TBA Law Blog

Posted by: Journal News on Sep 1, 2015

Journal Issue Date: Sep 2015

Journal Name: September 2015 - Vol. 51, No. 9

Young Lawyers Earn 3 National Awards

The Tennessee Bar Association Young Lawyers Division (YLD) was honored at the American Bar Association YLD meeting in Chicago in August with three Awards of Achievement.
The group took second place in the diversity category for a program it held last March to help diverse law students refine their resumes and prepare for job interviews. It also received the second place award in the “comprehensive” category, which recognizes all projects and activities from the past bar year.

Finally, the YLD received a special recognition award for its Access to Justice Week Legal Clinic Initiative — a statewide service project that produced 14 free legal clinics and educational seminars for Tennesseans.


TBA: Only Minor Changes Needed in Code of Judicial Conduct 
In a comment filed in August, the Tennessee Bar Association gave support to four proposed changes to Supreme Court Rule 10 involving judicial conduct, but recommended against a number of other proposals put forth in a report from the Joint Committee of the Tennessee Judicial Conference and the Tennessee Trial Judges Association. In its comment, the TBA said that the court “has adopted some of the most workable, fair and comprehensive standards for judicial candidates and judges in the country and should affirm that good work,” rather than adopting many of the proposed changes.

Tenn. Judicial Nominees Wait as Senate Goes on Vacation 
Two Tennessee judicial nominees are among the nine awaiting Senate confirmation as lawmakers began their four-and-a-half week break in mid-August. The Senate Judiciary Committee has approved Waverly Crenshaw’s nomination to the Middle District and Travis McDonough’s nomination to Eastern District judgeships. According to the Washington Post, the Senate has confirmed just five judges so far this year. Edward Stanton of Memphis has also been nominated for a federal judgeship in Tennessee, but is still awaiting review by the Judiciary Committee.

Chattanooga, Hamilton County Launch Mental Health Court
The new Chattanooga-Hamilton County Mental Health Court launched in July, with the goal to provide services and break down barriers to recovery for defendants with serious mental illness. The program offers judicial supervision combined with treatment services to help defendants who would otherwise be released without additional support.

City to Buy Former State Supreme Court Site
Knoxville City Council members voted unanimously to purchase the former state Supreme Court site on Locust Street for $2.47 million. The building has been vacant for more than a decade, and in that time the city has twice attempted and failed to find a developer for the site. This time around, according to the News Sentinel, the city plans to use a market study to find out what kind of use the area can support — including possible retail, residential, office and hotel space — before tailoring a more specific request for proposals.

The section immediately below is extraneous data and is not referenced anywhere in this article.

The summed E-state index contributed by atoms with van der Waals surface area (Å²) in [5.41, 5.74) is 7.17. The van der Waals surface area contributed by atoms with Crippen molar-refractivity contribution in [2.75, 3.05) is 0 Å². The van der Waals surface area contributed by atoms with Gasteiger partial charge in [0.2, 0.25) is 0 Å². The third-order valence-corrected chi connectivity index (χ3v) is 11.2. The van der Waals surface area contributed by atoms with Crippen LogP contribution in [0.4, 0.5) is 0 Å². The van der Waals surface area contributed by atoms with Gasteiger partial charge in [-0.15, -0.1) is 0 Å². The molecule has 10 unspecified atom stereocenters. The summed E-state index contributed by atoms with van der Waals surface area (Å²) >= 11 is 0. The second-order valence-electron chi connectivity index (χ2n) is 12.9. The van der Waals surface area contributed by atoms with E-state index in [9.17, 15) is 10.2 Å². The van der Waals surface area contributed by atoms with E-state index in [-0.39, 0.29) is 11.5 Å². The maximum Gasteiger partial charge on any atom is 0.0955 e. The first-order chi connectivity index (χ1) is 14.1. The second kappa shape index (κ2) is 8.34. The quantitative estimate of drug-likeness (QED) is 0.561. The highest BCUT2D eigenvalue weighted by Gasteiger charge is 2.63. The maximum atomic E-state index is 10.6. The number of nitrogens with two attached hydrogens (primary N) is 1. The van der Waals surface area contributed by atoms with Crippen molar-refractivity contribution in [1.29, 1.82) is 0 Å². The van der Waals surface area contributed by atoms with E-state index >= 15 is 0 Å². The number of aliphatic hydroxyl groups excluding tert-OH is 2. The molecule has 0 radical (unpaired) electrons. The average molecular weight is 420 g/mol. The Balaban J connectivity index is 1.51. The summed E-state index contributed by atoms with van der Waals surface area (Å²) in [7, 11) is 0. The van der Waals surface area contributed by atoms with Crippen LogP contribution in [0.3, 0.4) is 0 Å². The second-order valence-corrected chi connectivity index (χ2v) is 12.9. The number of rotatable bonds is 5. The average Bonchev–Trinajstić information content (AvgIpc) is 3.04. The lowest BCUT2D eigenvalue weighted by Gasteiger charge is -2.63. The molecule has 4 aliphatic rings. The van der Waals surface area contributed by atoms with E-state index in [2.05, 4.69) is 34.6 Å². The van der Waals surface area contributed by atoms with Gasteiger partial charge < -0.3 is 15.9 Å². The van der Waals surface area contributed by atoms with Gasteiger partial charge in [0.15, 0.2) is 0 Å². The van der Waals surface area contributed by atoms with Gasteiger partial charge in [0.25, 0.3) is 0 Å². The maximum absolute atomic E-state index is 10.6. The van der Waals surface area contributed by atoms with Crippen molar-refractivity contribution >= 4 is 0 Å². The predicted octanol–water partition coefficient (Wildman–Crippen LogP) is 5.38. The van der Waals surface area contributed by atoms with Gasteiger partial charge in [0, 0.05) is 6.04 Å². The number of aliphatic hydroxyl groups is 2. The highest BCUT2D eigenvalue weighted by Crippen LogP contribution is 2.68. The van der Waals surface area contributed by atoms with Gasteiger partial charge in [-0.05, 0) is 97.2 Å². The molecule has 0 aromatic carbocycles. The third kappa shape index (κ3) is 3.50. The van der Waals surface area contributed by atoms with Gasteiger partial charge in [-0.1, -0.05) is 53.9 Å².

New ABA President to Work on Diversity, Inclusion 
Paulette Brown took office Aug. 4 as president of the American Bar Association at the conclusion of the ABA Annual Meeting in Chicago. She is the first woman of color to become president of the 136-year-old organization. Brown, a labor and employment law partner at Locke Lord LLP in Morristown, N.J, plans to devote her presidency to serving ABA members and highlighting the value of the association by reaching out to lawyers and communities across the country. She also plans to build on the work the ABA has already done in the area of diversity and inclusion through a newly created Commission on Diversity and Inclusion 360.


Comments Sought on Changes to Open Records Law  
The Tennessee General Assembly has asked the Office of Open Records Counsel (OORC) to review issues surrounding the inspection of public records, and asks Tennesseans for input. Legislation was introduced in the 2015 Session of the 109th General Assembly that would permit charges for inspecting public records. The OORC will report back to the General Assembly by Jan. 15, 2016. The OORC has developed brief surveys and will hold three public hearings, in conjunction with the Advisory Committee on Open Government, to gather additional feedback. Tennessee citizens, government entitie and advocacy group representatives are invited to participate by sending written comments to comments.
open.records@cot.tn.gov and by attending one of the public hearings in September.


Law Firms Reserving New .Law Domains 
Some prominent law firms are among the early adopters of the new .law domain name extension. DLA Piper; Russell and Goldstein; and Skadden, Arps, Slate, Meagher & Flom have each already reserved their new names. Firms that have registered trademarks with the Internet Corporation for Assigned Names and Numbers — the nonprofit responsible for coordinating the monitoring and creation of naming conventions on the Internet — are eligible to reserve a new address through Oct. 12. According to the ABA Journal, additional domains such as .attorney, .esq and .lawyer also will be available soon. Learn more at http://nic.law.

Law Grad Employment Rates Up, Class Size Down

The National Association for Law Placement released its annual employment figures in July for last year’s law school graduates. The big news, the Wall Street Journal Law Blog report, is that the overall employment rate rose for the first time since 2007 — from 84.5 percent in 2013 to 86.7 percent in 2014. But while the employment numbers were up, the number of students seeking jobs was down. The 2014 class was substantially smaller, by about 3,000 graduates, than the 2013 class.